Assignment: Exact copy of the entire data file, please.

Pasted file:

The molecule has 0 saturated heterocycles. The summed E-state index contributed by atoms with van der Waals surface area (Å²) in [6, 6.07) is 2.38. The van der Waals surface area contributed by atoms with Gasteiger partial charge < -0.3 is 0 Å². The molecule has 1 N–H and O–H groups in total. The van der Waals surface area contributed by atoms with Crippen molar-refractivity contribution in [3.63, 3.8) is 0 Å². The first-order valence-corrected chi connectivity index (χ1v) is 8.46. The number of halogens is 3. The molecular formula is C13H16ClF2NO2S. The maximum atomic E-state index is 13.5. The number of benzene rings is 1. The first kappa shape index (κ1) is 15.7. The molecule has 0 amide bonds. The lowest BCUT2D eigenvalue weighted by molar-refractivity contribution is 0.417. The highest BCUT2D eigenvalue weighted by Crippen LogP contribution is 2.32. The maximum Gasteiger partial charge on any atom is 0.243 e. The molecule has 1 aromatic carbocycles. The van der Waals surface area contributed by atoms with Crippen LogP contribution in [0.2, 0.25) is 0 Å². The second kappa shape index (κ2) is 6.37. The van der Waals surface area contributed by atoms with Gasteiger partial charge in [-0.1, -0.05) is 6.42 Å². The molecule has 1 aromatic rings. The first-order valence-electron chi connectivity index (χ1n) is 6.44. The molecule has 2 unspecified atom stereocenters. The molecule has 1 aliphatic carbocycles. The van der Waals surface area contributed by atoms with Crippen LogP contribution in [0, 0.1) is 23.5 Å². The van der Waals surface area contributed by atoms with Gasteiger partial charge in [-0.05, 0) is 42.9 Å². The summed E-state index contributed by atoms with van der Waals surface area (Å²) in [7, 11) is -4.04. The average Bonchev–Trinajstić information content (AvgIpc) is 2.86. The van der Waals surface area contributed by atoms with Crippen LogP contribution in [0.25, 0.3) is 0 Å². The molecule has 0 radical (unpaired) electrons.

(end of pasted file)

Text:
The molecule has 0 saturated heterocycles. The summed E-state index contributed by atoms with van der Waals surface area (Å²) in [6, 6.07) is 2.38. The van der Waals surface area contributed by atoms with Gasteiger partial charge < -0.3 is 0 Å². The molecule has 1 N–H and O–H groups in total. The van der Waals surface area contributed by atoms with Crippen molar-refractivity contribution in [3.63, 3.8) is 0 Å². The first-order valence-corrected chi connectivity index (χ1v) is 8.46. The number of halogens is 3. The molecular formula is C13H16ClF2NO2S. The maximum atomic E-state index is 13.5. The number of benzene rings is 1. The first kappa shape index (κ1) is 15.7. The molecule has 0 amide bonds. The lowest BCUT2D eigenvalue weighted by molar-refractivity contribution is 0.417. The highest BCUT2D eigenvalue weighted by Crippen LogP contribution is 2.32. The maximum Gasteiger partial charge on any atom is 0.243 e. The molecule has 1 aromatic carbocycles. The van der Waals surface area contributed by atoms with Crippen LogP contribution in [0.2, 0.25) is 0 Å². The second kappa shape index (κ2) is 6.37. The van der Waals surface area contributed by atoms with Gasteiger partial charge in [-0.1, -0.05) is 6.42 Å². The molecule has 1 aromatic rings. The first-order valence-electron chi connectivity index (χ1n) is 6.44. The molecule has 2 unspecified atom stereocenters. The molecule has 1 aliphatic carbocycles. The van der Waals surface area contributed by atoms with Crippen LogP contribution in [0, 0.1) is 23.5 Å². The van der Waals surface area contributed by atoms with Gasteiger partial charge in [-0.05, 0) is 42.9 Å². The summed E-state index contributed by atoms with van der Waals surface area (Å²) in [7, 11) is -4.04. The average Bonchev–Trinajstić information content (AvgIpc) is 2.86. The van der Waals surface area contributed by atoms with Crippen LogP contribution in [0.25, 0.3) is 0 Å². The molecule has 0 radical (unpaired) electrons.